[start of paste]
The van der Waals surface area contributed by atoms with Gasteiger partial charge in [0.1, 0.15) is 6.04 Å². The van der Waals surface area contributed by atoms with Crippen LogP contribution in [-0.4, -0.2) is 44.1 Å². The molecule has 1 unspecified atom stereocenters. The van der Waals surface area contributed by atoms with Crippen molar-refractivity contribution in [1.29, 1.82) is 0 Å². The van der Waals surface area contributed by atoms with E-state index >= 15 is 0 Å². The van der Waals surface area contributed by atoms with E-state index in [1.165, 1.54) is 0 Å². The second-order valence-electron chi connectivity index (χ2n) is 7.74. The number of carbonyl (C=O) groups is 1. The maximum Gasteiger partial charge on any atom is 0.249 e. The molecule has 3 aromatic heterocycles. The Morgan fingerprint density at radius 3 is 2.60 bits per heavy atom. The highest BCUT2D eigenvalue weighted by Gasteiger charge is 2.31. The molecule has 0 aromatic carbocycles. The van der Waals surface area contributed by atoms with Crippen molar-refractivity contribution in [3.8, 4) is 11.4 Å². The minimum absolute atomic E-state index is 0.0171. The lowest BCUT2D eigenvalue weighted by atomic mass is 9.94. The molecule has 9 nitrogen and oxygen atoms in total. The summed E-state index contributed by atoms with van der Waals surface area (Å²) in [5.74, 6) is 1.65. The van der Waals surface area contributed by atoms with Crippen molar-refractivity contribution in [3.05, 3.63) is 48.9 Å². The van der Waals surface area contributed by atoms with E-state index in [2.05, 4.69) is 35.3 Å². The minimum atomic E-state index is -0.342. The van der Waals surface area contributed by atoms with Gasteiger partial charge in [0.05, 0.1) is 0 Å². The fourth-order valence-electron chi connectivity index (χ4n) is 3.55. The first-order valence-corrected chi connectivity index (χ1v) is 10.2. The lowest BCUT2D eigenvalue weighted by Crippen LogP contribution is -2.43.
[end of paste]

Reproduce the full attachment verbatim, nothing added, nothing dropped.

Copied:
The van der Waals surface area contributed by atoms with Gasteiger partial charge in [0.1, 0.15) is 6.04 Å². The van der Waals surface area contributed by atoms with Crippen LogP contribution in [-0.4, -0.2) is 44.1 Å². The molecule has 1 unspecified atom stereocenters. The van der Waals surface area contributed by atoms with Crippen molar-refractivity contribution in [1.29, 1.82) is 0 Å². The van der Waals surface area contributed by atoms with E-state index >= 15 is 0 Å². The van der Waals surface area contributed by atoms with E-state index in [1.165, 1.54) is 0 Å². The second-order valence-electron chi connectivity index (χ2n) is 7.74. The number of carbonyl (C=O) groups is 1. The maximum Gasteiger partial charge on any atom is 0.249 e. The molecule has 3 aromatic heterocycles. The Morgan fingerprint density at radius 3 is 2.60 bits per heavy atom. The highest BCUT2D eigenvalue weighted by Gasteiger charge is 2.31. The molecule has 0 aromatic carbocycles. The van der Waals surface area contributed by atoms with Crippen molar-refractivity contribution in [3.8, 4) is 11.4 Å². The minimum absolute atomic E-state index is 0.0171. The lowest BCUT2D eigenvalue weighted by atomic mass is 9.94. The molecule has 9 nitrogen and oxygen atoms in total. The summed E-state index contributed by atoms with van der Waals surface area (Å²) in [5.74, 6) is 1.65. The van der Waals surface area contributed by atoms with Crippen molar-refractivity contribution in [3.05, 3.63) is 48.9 Å². The van der Waals surface area contributed by atoms with E-state index in [2.05, 4.69) is 35.3 Å². The minimum atomic E-state index is -0.342. The van der Waals surface area contributed by atoms with Gasteiger partial charge in [0.05, 0.1) is 0 Å². The fourth-order valence-electron chi connectivity index (χ4n) is 3.55. The first-order valence-corrected chi connectivity index (χ1v) is 10.2. The lowest BCUT2D eigenvalue weighted by Crippen LogP contribution is -2.43.